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Changing the Oil Economy. State of the World Worldwatch Institute. The Oil Economy. Strategic commodity Economic security Civil security Climate security Alternatives. The Oil Age fueled the 20 th Century How does it affect global security?. Courtesy Elmendorf AFB. Oil in Modern Life.

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changing the oil economy

Changing the Oil Economy

State of the World

Worldwatch Institute

the oil economy
The Oil Economy
  • Strategic commodity
  • Economic security
  • Civil security
  • Climate security
  • Alternatives

The Oil Age fueled the 20th Century

How does it affect global security?

Courtesy Elmendorf AFB

oil in modern life
Oil in Modern Life
  • Cars and power plants
  • Personal care products, cosmetics and drugs
  • CDs, cell phones, radios, cameras, TVs
  • Clothing, sports, household furnishings
  • Food production and transport

How wide spread is our oil-based culture?

a strategic commodity
A Strategic Commodity
  • Oil is central to modern civilization
      • It is the world’s largest source of energy
  • Oil has changed from an asset to a liability
      • Oil is key to manufacturing, feedstock and energy and there are no ready substitutes
  • Oil dominates world energy budgets
      • Per capita and total energy consumption skyrocketed once fossil fuels became widely available
from wood to oil
From Wood to Oil

U.S. Consumption, 1630-2000

Quadrillion Btu

Petroleum

Natural Gas

Nuclear Electric Power

Hydroelectric Power

Coal

Wood

Source: DOE

consumption
Consumption

World Oil Consumption, 1950-2004

Source: BP

china
China

China exported oil in the early 90’s

Today, it is the world’s second largest importer

Consumption

Production

Source: DOE

consumption1
Consumption
  • Global consumption of useful energy per person is about 13 times higher than in pre-industrial times
  • Per capita consumption is much higher in industrial than developing nations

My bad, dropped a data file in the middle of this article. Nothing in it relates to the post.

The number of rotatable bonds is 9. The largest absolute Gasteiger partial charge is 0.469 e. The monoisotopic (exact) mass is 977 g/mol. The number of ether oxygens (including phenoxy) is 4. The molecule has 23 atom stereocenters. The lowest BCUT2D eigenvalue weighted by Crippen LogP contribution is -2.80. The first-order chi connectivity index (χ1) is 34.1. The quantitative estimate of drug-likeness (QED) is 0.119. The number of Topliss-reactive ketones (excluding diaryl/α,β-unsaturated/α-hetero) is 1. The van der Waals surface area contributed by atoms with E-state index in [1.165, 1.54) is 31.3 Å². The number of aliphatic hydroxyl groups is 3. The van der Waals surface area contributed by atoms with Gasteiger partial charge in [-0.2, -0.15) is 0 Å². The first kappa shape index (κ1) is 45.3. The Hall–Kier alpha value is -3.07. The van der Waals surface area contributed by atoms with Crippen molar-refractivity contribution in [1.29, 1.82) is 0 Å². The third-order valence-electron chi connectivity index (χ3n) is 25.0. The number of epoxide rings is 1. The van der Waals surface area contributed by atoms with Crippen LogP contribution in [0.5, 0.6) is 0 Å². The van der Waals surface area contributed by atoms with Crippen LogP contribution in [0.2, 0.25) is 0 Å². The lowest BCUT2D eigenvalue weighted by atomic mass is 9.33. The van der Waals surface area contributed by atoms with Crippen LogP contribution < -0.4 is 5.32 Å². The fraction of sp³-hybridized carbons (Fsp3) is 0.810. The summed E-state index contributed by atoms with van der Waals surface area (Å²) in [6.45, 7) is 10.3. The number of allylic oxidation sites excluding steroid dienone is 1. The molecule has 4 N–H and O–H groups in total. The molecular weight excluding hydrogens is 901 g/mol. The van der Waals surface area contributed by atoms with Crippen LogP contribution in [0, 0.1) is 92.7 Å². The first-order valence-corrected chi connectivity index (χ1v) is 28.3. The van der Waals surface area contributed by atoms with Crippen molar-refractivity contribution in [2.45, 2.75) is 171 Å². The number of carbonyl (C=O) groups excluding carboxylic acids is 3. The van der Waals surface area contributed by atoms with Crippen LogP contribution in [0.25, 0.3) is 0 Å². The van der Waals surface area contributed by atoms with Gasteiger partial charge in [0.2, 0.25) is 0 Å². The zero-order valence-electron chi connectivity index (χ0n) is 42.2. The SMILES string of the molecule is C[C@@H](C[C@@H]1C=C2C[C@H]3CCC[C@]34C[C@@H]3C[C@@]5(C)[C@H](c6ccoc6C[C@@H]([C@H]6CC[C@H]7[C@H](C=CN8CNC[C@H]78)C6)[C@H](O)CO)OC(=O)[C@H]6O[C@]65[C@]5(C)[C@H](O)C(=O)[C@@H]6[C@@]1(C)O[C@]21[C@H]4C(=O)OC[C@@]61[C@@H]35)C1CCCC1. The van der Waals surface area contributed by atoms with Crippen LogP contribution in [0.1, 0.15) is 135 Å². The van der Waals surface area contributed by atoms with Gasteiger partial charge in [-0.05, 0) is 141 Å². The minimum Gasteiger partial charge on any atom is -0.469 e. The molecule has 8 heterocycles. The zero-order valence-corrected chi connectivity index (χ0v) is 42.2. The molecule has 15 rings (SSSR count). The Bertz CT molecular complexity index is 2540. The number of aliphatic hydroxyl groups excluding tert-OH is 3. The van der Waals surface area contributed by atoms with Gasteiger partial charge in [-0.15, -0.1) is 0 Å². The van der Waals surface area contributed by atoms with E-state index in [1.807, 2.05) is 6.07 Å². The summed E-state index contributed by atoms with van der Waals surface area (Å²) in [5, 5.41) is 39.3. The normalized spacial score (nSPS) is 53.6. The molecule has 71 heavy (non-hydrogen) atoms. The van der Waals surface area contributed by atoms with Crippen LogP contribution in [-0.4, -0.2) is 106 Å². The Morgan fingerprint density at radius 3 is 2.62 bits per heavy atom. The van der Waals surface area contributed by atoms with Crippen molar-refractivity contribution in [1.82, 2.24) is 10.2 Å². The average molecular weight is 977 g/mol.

• Consumption has risen despite increasing pollution, emissions and other problems

© USDA

transportation
Transportation

The world’s automobile fleet grew from 53 million in 1950 to 539 million in 2003

China, with an expanding economy, now has 20 million cars and trucks and by 2020 is projected to have a fleet of 120 million

Oil accounts for nearly all transportation energy use

Automobiles

Digital Vision

transportation1
Transportation

Air travel has increased dramatically since jets were introduced

1950: 28 billion passenger-km

2002: 2,942 billion passenger-km

Air Travel

© NASA

supply
Supply
  • Conventional view--production will keep rising
    • IEA projects production will reach 121 million barrels per day
    • Sufficient oil reserves exist and new technologies will aid in better extraction

© DOE

a finite resource
A Finite Resource
  • Dissident view--production will begin to decline by 2007
    • Gap between supply and demand will continue to grow
    • New technologies will only accelerate rate of depletion
    • Production has outrun discovery for past three decades

© Getty Images

discoveries
Discoveries

Discoveries

Production

World oil discoveries are lagging far behind production

60

50

40

30

Billion Barrels

20

10

0

1920

1940

1960

1980

2000

2020

production resources
Production & Resources

Estimated Resources

According to many geologists, resource constraints may soon limit world oil production

30

25

Historical Production

20

Billion Barrels